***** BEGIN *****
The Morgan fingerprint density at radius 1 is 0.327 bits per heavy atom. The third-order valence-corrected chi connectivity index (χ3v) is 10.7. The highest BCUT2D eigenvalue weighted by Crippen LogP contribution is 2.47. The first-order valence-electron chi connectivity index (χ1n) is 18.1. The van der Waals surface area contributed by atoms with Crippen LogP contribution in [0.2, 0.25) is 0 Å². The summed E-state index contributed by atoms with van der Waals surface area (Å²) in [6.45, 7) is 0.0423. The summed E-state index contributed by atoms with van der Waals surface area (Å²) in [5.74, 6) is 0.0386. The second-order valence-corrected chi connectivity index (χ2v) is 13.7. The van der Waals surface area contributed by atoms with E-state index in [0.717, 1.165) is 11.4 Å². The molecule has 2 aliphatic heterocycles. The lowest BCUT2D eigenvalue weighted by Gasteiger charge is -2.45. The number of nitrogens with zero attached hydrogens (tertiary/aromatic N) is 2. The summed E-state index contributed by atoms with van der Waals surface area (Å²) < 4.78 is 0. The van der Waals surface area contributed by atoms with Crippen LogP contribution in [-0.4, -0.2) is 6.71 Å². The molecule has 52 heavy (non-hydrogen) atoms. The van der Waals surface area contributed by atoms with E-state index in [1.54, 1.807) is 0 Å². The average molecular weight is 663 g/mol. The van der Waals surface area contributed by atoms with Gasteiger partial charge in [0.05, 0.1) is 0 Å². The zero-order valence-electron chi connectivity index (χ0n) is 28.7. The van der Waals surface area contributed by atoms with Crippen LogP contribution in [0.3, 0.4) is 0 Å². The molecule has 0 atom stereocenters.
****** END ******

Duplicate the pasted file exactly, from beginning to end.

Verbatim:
The Morgan fingerprint density at radius 1 is 0.327 bits per heavy atom. The third-order valence-corrected chi connectivity index (χ3v) is 10.7. The highest BCUT2D eigenvalue weighted by Crippen LogP contribution is 2.47. The first-order valence-electron chi connectivity index (χ1n) is 18.1. The van der Waals surface area contributed by atoms with Crippen LogP contribution in [0.2, 0.25) is 0 Å². The summed E-state index contributed by atoms with van der Waals surface area (Å²) in [6.45, 7) is 0.0423. The summed E-state index contributed by atoms with van der Waals surface area (Å²) in [5.74, 6) is 0.0386. The second-order valence-corrected chi connectivity index (χ2v) is 13.7. The van der Waals surface area contributed by atoms with E-state index in [0.717, 1.165) is 11.4 Å². The molecule has 2 aliphatic heterocycles. The lowest BCUT2D eigenvalue weighted by Gasteiger charge is -2.45. The number of nitrogens with zero attached hydrogens (tertiary/aromatic N) is 2. The summed E-state index contributed by atoms with van der Waals surface area (Å²) < 4.78 is 0. The van der Waals surface area contributed by atoms with Crippen LogP contribution in [-0.4, -0.2) is 6.71 Å². The molecule has 52 heavy (non-hydrogen) atoms. The van der Waals surface area contributed by atoms with E-state index in [1.54, 1.807) is 0 Å². The average molecular weight is 663 g/mol. The van der Waals surface area contributed by atoms with Gasteiger partial charge in [0.05, 0.1) is 0 Å². The zero-order valence-electron chi connectivity index (χ0n) is 28.7. The van der Waals surface area contributed by atoms with Crippen LogP contribution in [0.3, 0.4) is 0 Å². The molecule has 0 atom stereocenters.